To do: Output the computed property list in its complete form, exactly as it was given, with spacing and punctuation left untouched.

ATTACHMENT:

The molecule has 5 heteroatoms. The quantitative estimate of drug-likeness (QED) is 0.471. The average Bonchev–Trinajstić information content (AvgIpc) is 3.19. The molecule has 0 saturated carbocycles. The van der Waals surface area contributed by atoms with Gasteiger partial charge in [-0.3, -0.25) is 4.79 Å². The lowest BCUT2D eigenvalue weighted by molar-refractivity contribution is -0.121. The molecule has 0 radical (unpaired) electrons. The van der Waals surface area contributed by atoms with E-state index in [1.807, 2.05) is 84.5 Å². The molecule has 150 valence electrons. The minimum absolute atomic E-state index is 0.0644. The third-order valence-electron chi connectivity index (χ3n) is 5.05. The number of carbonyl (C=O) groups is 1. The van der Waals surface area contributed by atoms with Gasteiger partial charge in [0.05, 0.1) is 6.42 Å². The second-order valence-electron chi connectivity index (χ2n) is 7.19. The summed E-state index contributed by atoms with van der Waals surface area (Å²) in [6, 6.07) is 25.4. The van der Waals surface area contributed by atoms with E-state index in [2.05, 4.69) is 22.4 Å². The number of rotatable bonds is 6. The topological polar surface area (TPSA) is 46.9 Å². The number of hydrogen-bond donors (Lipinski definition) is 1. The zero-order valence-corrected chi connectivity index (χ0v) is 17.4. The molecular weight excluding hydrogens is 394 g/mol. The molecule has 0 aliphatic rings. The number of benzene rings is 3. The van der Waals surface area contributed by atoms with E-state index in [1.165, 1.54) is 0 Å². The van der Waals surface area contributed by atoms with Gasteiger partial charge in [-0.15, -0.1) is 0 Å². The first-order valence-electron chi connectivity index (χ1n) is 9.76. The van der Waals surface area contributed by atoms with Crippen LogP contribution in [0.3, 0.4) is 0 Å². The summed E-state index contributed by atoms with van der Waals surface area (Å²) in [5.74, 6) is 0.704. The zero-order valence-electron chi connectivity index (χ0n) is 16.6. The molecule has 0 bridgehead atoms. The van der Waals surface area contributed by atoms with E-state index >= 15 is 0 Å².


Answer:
The molecule has 5 heteroatoms. The quantitative estimate of drug-likeness (QED) is 0.471. The average Bonchev–Trinajstić information content (AvgIpc) is 3.19. The molecule has 0 saturated carbocycles. The van der Waals surface area contributed by atoms with Gasteiger partial charge in [-0.3, -0.25) is 4.79 Å². The lowest BCUT2D eigenvalue weighted by molar-refractivity contribution is -0.121. The molecule has 0 radical (unpaired) electrons. The van der Waals surface area contributed by atoms with E-state index in [1.807, 2.05) is 84.5 Å². The molecule has 150 valence electrons. The minimum absolute atomic E-state index is 0.0644. The third-order valence-electron chi connectivity index (χ3n) is 5.05. The number of carbonyl (C=O) groups is 1. The van der Waals surface area contributed by atoms with Gasteiger partial charge in [0.05, 0.1) is 6.42 Å². The second-order valence-electron chi connectivity index (χ2n) is 7.19. The summed E-state index contributed by atoms with van der Waals surface area (Å²) in [6, 6.07) is 25.4. The van der Waals surface area contributed by atoms with E-state index in [2.05, 4.69) is 22.4 Å². The number of rotatable bonds is 6. The topological polar surface area (TPSA) is 46.9 Å². The number of hydrogen-bond donors (Lipinski definition) is 1. The zero-order valence-corrected chi connectivity index (χ0v) is 17.4. The molecular weight excluding hydrogens is 394 g/mol. The molecule has 0 aliphatic rings. The number of benzene rings is 3. The van der Waals surface area contributed by atoms with E-state index in [1.165, 1.54) is 0 Å². The van der Waals surface area contributed by atoms with Gasteiger partial charge in [-0.15, -0.1) is 0 Å². The first-order valence-electron chi connectivity index (χ1n) is 9.76. The van der Waals surface area contributed by atoms with Crippen LogP contribution in [0.3, 0.4) is 0 Å². The summed E-state index contributed by atoms with van der Waals surface area (Å²) in [5.74, 6) is 0.704. The zero-order valence-electron chi connectivity index (χ0n) is 16.6. The molecule has 0 bridgehead atoms. The van der Waals surface area contributed by atoms with E-state index >= 15 is 0 Å².